ATLANTA, G.A. – The Centers for Disease Control and Prevention (CDC) led a tabletop exercise with multiple partners to strengthen diagnostic laboratory surge testing capacity during an emergency response.
The purpose of the exercise was to assess the utility of a newly created CDC Emergency Operations Center (EOC) Laboratory Task Force Guide, and to review the processes for commercial clinical laboratories to provide diagnostic surge testing during a public health emergency.
Four priority areas were identified for further work that include establishing a process for communication with critical partners during a response; helping laboratories to prepare for emerging pathogens through proper use of risk assessments; continuing work to improve how emergency tests are implemented into the healthcare system; and better integrating epidemiology and laboratory data before it is reported to CDC.
During previous public health emergencies, including the Zika outbreak in 2016, CDC and public health organizations engaged commercial laboratories to meet the urgent demand for diagnostic tests when public health laboratories reached testing capacity. In response to these events, CDC and the American Clinical Laboratory Association (ACLA) established a memorandum of understanding (MOU) to support coordination between private industry and public health agencies as part of a system-wide response plan to address future public health emergencies.
“Infectious disease outbreaks and other public health emergencies present significant, often unpredictable challenges to the health system, making preparedness essential,” said Jasmine Chaitram, Associate Director of Laboratory Preparedness from CDC’s Division of Laboratory Systems. “The need for additional laboratory diagnostic surge testing capacity during major outbreaks has demonstrated the importance of formal partnerships with commercial laboratories that can help meet testing demands.”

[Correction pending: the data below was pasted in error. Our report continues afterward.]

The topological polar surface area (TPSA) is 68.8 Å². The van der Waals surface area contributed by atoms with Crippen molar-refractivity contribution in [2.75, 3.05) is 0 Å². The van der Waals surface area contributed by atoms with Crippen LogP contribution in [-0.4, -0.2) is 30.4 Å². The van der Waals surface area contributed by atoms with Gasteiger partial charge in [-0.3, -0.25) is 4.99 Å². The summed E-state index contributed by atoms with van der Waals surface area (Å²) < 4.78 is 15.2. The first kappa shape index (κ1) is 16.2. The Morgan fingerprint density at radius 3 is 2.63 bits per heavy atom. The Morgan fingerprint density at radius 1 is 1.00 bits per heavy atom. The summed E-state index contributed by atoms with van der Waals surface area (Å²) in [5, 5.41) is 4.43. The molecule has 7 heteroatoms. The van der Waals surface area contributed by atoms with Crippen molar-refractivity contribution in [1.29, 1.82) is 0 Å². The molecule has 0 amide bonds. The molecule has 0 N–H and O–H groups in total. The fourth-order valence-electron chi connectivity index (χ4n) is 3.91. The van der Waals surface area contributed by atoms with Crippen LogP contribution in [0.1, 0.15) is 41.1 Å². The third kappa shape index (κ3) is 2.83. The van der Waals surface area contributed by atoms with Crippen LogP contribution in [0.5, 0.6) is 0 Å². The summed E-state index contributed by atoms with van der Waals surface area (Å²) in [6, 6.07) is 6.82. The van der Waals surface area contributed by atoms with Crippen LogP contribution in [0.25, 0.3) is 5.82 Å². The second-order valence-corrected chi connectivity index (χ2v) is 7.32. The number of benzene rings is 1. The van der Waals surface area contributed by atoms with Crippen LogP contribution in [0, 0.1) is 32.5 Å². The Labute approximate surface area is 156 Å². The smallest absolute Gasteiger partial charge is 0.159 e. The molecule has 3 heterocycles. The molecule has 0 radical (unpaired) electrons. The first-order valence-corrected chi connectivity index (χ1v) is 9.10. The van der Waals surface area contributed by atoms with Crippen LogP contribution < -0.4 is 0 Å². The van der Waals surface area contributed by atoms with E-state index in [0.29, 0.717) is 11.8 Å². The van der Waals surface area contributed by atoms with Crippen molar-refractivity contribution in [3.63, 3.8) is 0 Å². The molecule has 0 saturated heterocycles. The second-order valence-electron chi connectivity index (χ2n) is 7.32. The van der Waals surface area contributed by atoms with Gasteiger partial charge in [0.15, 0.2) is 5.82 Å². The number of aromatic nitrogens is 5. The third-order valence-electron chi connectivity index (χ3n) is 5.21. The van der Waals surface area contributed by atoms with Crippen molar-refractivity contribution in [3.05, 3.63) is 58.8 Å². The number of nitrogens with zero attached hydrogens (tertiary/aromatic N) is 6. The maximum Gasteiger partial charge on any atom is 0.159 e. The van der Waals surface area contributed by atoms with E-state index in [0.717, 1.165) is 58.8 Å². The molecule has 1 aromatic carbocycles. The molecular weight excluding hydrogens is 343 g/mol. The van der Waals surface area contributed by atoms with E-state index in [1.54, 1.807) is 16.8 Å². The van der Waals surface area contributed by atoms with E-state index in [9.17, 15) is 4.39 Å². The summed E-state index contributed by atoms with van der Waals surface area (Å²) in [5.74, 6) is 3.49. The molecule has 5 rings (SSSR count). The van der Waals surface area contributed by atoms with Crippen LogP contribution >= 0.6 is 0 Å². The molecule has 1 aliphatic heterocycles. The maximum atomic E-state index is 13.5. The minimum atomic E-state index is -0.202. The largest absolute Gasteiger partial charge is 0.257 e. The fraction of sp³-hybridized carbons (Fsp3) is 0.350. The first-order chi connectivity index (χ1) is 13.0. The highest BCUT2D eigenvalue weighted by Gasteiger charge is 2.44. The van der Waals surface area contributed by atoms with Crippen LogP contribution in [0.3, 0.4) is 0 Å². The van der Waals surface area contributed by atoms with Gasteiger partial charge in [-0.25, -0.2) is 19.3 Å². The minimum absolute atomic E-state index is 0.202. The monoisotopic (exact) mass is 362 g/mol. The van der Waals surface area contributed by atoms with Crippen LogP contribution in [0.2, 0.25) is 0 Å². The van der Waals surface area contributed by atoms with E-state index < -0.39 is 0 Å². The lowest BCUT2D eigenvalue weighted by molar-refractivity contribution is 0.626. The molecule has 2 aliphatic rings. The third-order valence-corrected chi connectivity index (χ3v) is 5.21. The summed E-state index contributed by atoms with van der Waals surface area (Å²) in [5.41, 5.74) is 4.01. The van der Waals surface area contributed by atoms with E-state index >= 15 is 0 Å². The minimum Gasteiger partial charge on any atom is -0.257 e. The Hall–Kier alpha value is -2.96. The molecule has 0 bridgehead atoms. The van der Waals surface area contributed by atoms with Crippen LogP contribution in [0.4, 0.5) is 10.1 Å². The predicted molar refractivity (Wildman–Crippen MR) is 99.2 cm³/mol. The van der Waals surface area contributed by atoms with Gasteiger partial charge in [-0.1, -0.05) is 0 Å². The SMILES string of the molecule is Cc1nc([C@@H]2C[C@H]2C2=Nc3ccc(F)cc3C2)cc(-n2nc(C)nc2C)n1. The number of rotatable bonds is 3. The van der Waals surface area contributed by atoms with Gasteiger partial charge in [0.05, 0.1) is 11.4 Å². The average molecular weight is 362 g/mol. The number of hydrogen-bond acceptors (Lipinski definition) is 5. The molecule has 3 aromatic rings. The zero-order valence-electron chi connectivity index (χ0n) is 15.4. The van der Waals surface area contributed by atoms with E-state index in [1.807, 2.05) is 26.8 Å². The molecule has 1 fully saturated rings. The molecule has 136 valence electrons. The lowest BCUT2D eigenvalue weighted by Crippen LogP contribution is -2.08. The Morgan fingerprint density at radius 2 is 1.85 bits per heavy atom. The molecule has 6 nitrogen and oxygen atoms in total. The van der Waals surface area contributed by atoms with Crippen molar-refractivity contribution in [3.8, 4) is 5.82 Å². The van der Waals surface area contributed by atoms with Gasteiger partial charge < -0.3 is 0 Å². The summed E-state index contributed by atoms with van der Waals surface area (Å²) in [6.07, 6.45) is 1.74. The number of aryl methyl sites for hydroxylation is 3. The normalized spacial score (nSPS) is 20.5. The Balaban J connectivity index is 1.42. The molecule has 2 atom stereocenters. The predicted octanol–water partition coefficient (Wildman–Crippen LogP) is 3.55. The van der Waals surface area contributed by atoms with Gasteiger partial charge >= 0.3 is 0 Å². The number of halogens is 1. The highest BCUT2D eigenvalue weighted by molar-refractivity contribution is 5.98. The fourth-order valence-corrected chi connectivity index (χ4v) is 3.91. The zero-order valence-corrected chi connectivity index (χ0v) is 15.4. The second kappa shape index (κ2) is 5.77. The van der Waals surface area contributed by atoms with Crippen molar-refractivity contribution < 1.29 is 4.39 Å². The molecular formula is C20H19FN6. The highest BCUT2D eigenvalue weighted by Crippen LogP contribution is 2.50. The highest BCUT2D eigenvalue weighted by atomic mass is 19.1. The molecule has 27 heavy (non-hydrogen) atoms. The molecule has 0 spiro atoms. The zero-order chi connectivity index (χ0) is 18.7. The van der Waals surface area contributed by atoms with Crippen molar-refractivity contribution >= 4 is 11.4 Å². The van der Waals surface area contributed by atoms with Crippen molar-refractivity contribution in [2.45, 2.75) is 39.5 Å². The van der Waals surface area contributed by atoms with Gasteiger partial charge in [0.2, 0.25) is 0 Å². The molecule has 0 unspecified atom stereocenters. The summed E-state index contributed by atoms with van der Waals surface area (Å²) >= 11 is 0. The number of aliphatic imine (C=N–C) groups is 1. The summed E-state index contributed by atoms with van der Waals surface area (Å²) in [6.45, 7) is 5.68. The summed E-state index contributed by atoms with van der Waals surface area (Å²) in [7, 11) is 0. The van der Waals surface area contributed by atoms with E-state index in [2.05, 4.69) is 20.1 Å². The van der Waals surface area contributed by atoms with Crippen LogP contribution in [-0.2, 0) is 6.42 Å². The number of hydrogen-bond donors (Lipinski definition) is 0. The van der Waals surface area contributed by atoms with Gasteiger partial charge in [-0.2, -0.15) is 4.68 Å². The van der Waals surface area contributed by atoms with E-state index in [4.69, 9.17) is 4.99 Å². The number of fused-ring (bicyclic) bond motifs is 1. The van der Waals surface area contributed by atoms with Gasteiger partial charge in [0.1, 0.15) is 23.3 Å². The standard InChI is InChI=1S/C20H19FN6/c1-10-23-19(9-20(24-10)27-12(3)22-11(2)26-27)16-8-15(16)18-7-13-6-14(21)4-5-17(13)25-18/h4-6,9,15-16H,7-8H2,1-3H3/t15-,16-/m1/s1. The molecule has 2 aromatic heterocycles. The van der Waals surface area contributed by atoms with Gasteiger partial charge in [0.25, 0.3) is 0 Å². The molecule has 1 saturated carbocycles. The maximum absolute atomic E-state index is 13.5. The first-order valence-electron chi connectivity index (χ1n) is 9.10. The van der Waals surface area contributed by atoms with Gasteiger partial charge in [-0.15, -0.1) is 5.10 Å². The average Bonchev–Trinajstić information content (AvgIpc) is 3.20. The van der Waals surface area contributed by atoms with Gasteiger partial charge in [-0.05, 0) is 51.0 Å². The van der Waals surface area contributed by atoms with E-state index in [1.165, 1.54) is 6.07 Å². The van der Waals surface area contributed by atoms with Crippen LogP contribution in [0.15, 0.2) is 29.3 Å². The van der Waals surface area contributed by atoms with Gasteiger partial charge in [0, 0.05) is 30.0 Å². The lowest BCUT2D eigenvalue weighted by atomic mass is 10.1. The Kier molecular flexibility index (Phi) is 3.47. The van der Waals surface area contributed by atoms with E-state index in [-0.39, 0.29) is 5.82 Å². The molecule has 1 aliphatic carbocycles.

The exercise focused on strengthening response and coordination among public and private sector partners, and local epidemiologists, including early notification procedures, technical assistance, logistical support, safe practices and results reporting.
Leaders from the clinical laboratory industry, who raised concerns about the previous Zika and Ebola outbreaks, praised the tabletop exercise as an important step forward.
“When an outbreak occurs, clinical laboratory diagnostics are on the frontline of emergency response,” said Julie Khani, president of the American Clinical Laboratory Association, the trade association that represents commercial laboratories. “We applaud the CDC for their proactive engagement and for hosting this important exercise, and we look forward to working with them to improve preparedness and response.”
# # #
ACLA is a not-for-profit association representing the nation’s leading clinical and anatomic pathology laboratories, including national, regional, specialty, hospital, ESRD and nursing home laboratories. The clinical laboratory industry employs nearly 295,000 people directly, and generates over 117,000 additional jobs in supplier industries. Clinical laboratories are at the forefront of personalized medicine, driving diagnostic innovation and contributing more than $106 billion to the nation’s economy.